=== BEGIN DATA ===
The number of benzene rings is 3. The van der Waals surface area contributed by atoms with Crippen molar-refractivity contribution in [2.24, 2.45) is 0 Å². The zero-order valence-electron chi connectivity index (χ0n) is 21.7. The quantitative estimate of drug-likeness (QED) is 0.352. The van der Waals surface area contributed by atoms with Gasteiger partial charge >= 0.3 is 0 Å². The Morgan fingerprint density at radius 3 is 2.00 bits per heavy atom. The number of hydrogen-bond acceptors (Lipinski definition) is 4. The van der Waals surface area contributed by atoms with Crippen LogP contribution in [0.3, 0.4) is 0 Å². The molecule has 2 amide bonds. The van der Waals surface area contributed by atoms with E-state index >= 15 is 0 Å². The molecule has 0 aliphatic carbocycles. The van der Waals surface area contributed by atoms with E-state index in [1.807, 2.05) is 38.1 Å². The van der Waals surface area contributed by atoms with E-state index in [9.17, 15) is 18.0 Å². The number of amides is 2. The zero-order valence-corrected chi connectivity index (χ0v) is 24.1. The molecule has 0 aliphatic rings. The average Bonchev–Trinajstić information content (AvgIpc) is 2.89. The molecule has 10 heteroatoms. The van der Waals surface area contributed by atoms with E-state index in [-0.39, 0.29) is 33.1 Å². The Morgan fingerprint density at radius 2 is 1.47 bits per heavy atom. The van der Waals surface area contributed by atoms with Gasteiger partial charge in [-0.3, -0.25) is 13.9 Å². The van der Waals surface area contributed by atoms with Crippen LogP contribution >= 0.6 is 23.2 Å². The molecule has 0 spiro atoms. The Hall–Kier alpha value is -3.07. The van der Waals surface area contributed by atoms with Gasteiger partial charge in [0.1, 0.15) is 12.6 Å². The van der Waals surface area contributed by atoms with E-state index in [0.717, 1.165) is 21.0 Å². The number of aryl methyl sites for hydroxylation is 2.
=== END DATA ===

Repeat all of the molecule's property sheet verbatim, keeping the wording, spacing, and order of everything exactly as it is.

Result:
The number of benzene rings is 3. The van der Waals surface area contributed by atoms with Crippen molar-refractivity contribution in [2.24, 2.45) is 0 Å². The zero-order valence-electron chi connectivity index (χ0n) is 21.7. The quantitative estimate of drug-likeness (QED) is 0.352. The van der Waals surface area contributed by atoms with Gasteiger partial charge >= 0.3 is 0 Å². The Morgan fingerprint density at radius 3 is 2.00 bits per heavy atom. The number of hydrogen-bond acceptors (Lipinski definition) is 4. The van der Waals surface area contributed by atoms with Crippen LogP contribution in [0.3, 0.4) is 0 Å². The molecule has 2 amide bonds. The van der Waals surface area contributed by atoms with E-state index >= 15 is 0 Å². The molecule has 0 aliphatic carbocycles. The van der Waals surface area contributed by atoms with E-state index in [1.807, 2.05) is 38.1 Å². The van der Waals surface area contributed by atoms with E-state index in [9.17, 15) is 18.0 Å². The number of amides is 2. The zero-order valence-corrected chi connectivity index (χ0v) is 24.1. The molecule has 0 aliphatic rings. The average Bonchev–Trinajstić information content (AvgIpc) is 2.89. The molecule has 10 heteroatoms. The van der Waals surface area contributed by atoms with E-state index in [-0.39, 0.29) is 33.1 Å². The Morgan fingerprint density at radius 2 is 1.47 bits per heavy atom. The van der Waals surface area contributed by atoms with Gasteiger partial charge in [-0.3, -0.25) is 13.9 Å². The van der Waals surface area contributed by atoms with Crippen LogP contribution >= 0.6 is 23.2 Å². The molecule has 0 spiro atoms. The Hall–Kier alpha value is -3.07. The van der Waals surface area contributed by atoms with Gasteiger partial charge in [0.1, 0.15) is 12.6 Å². The van der Waals surface area contributed by atoms with E-state index in [0.717, 1.165) is 21.0 Å². The number of aryl methyl sites for hydroxylation is 2.